Indians in South Africa numbered around 150,000 to 200,000 during the time of Gandhi’s stay. Indians arrived in South African colonies in the 1860’s as contractual or indentured laborers to British plantations and mines. They served as what the westerners called as coolies. As time went by, the number of Indian coolies increased and precipitated also with the arrival of professional and merchant Indians. This few professional and educated Indians encompassed around 10% of Indians in South Africa and became known as Passengers or merchant coolies. Nevertheless, Indians experienced discrimination alongside with other colored people. As stated, Indians, being colored, did not have the privileges to ride first class sits in train and had to prioritize whites for seats in carriages. Furthermore, Indians could not walk in the sidewalks and their Hindu or Muslim marriages did not find any legal recognition in South African colonies.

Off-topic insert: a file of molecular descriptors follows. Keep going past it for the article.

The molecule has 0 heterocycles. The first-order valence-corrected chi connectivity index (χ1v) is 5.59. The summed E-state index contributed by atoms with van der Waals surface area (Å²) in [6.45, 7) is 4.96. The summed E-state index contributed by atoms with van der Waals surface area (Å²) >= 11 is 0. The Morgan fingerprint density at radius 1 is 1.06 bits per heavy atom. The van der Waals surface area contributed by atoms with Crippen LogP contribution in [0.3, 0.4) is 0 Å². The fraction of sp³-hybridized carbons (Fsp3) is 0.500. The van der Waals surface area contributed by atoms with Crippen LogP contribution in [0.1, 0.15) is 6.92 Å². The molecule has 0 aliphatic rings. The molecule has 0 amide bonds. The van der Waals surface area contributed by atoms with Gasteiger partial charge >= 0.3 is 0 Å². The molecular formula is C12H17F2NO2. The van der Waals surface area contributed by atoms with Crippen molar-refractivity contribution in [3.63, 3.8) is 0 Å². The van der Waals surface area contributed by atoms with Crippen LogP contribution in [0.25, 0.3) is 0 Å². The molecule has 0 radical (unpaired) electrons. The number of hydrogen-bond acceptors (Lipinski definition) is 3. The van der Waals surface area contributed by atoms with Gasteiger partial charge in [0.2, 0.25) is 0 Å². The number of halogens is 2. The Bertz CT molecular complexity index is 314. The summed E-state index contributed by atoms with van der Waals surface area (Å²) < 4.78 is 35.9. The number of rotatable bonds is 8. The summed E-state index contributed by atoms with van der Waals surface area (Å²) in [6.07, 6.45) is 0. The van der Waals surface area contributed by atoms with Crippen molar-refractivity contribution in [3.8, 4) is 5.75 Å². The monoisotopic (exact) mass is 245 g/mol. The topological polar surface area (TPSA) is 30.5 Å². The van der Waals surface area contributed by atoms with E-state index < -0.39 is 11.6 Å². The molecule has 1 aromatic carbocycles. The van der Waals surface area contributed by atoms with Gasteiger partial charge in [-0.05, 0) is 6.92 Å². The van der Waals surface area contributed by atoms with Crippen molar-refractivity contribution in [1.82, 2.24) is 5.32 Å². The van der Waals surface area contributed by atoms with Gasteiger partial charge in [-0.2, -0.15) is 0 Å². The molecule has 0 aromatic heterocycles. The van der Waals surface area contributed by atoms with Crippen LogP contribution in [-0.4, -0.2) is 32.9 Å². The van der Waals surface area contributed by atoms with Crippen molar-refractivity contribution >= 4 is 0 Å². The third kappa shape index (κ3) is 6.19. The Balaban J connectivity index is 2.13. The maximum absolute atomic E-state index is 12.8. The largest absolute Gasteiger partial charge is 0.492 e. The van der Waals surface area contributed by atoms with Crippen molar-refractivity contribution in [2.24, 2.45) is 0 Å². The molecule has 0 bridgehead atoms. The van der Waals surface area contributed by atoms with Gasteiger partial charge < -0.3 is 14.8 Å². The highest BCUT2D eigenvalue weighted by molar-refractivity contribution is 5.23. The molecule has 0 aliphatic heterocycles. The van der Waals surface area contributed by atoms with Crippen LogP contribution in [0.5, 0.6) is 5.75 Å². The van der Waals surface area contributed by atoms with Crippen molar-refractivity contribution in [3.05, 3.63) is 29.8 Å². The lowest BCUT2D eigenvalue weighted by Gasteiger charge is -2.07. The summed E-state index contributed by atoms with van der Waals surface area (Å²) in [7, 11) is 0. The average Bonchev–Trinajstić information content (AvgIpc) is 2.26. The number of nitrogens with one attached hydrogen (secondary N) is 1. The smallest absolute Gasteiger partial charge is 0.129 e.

Gandhi established the Natal Indian Congress as a response to the discrimination that Indians experienced and aimed to push the agenda of civil rights. In June 1894, Gandhi’s contract expired and he had to leave the South African colonies and head home back to India. During his farewell party, however, news of a new legislation pushed in the Natal Legislature caught the attention of the Indians and Gandhi. The Natal Legislature planned to pass the Franchise Amendment Act, aimed in removing the rights of Indians to vote for election. Indians sought his help in stopping the bill from passing. Gandhi felt that he needed to help the Indians under the pretext that Indians stood equal with any other citizens of the British Empire and that the bill aimed to degrade officially as second class citizens. Gandhi, along with the support of the elite Indian class created the Natal Indian Congress in August 1894. The Congress had the aim of pushing for equal rights for Indians in the colony. Gandhi began as a weak public speaker reinforced by his small and weak stature. But eventually, he developed his public speaking skill and became vocally loud for the rights of Indians, especially against the bill. To stop the bill, Gandhi launched a signature campaign in order to show the dismay and anger of Indians over the bill. Ultimately, it failed. The Franchise Amendment Act passed by the Natal Legislature and Indian loss their right to vote. But Gandhi made a name for himself as a civil rights activist and a rebel rouser.